grandmother and never did I really see how sinister my intentions were
whilst playing the game; I don't think my mother or grandmother did
either, as frightening as that is.
The fact that we open on a note that shows how America has been socialized to see such a cutthroat practice as a byproduct of generational acceptance is eerie but nonetheless thought-provoking, and for the next eighty-nine minutes, Pay 2 Play delivers a great deal of the same kind of information. Ennis explores a plethora of different ideas, with one of his most profound and engaging subjects, investigative journalist John Nichols, setting the tone right by saying the American political system has become "bought and sold," transitioning from a "one person, one vote" concept to a "one dollar, one vote" concept. In a nutshell, we, as a country, have been adhering to the principles of Plutocracy or an Oligarchy rather than the cherished idea of democracy we've liked to believe we've forged for ourselves and our children.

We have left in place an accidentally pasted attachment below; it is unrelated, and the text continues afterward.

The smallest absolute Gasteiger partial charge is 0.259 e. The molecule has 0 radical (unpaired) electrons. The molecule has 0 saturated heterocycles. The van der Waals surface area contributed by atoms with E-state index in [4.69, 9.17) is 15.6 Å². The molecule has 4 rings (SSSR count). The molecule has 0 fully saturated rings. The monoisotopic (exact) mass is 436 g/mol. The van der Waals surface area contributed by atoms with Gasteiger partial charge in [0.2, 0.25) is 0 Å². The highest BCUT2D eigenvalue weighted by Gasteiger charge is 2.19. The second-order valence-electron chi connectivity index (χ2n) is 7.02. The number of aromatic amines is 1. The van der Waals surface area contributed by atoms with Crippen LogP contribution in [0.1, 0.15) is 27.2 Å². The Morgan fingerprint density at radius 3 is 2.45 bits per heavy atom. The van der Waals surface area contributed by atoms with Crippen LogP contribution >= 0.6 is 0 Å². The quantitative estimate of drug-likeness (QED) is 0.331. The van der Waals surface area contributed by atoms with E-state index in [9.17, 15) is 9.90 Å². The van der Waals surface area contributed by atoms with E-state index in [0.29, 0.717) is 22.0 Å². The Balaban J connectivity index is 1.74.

Ennis shows us numerous examples of how this "bought and sold" system has shifted potentially revolutionary voices and moral candidates for Congress and American government to the background, while candidates who have accepted donations and campaign PACS have found themselves etched in the foreground of the discussion. We focus on people like Paul Hackett, an Iraq veteran who returned home to run for Congress, dismantling President George W. Bush's encouragement and persistent justifications for the Iraq War through the use of "chicken hawking" or blind patriotism. Unfortunately, despite generous media coverage and resonating ideas, Hackett failed to make a splash. Another soul was an Indian man named Subodh Chandra, a lawyer who decided to run on pro-people principles only to be ignored by his own Democratic Party, who backed an alternate candidate, saying somebody with a name like his would never get elected.
A similar case occurred with a man named Surya Yalamanchili, a Democratic candidate who ran as an Ohio representative, challenging incumbent Republican Jean Schmidt. Surya ran on arguably the most ethical platform I have yet to see, personally signing all of his endorsement letters and fan donations, refusing to accept PAC donations of any kind, and running on not only pro-people ideology but staying true to that with every move he made. Despite controversy in the primaries with an offensive, shortchanging remark made by his challenger, David Krikorian, Surya still found ways to sneak by and enter in the final election. In the end, however, he didn't even come close to winning and was left to reflect with considerable disappointment.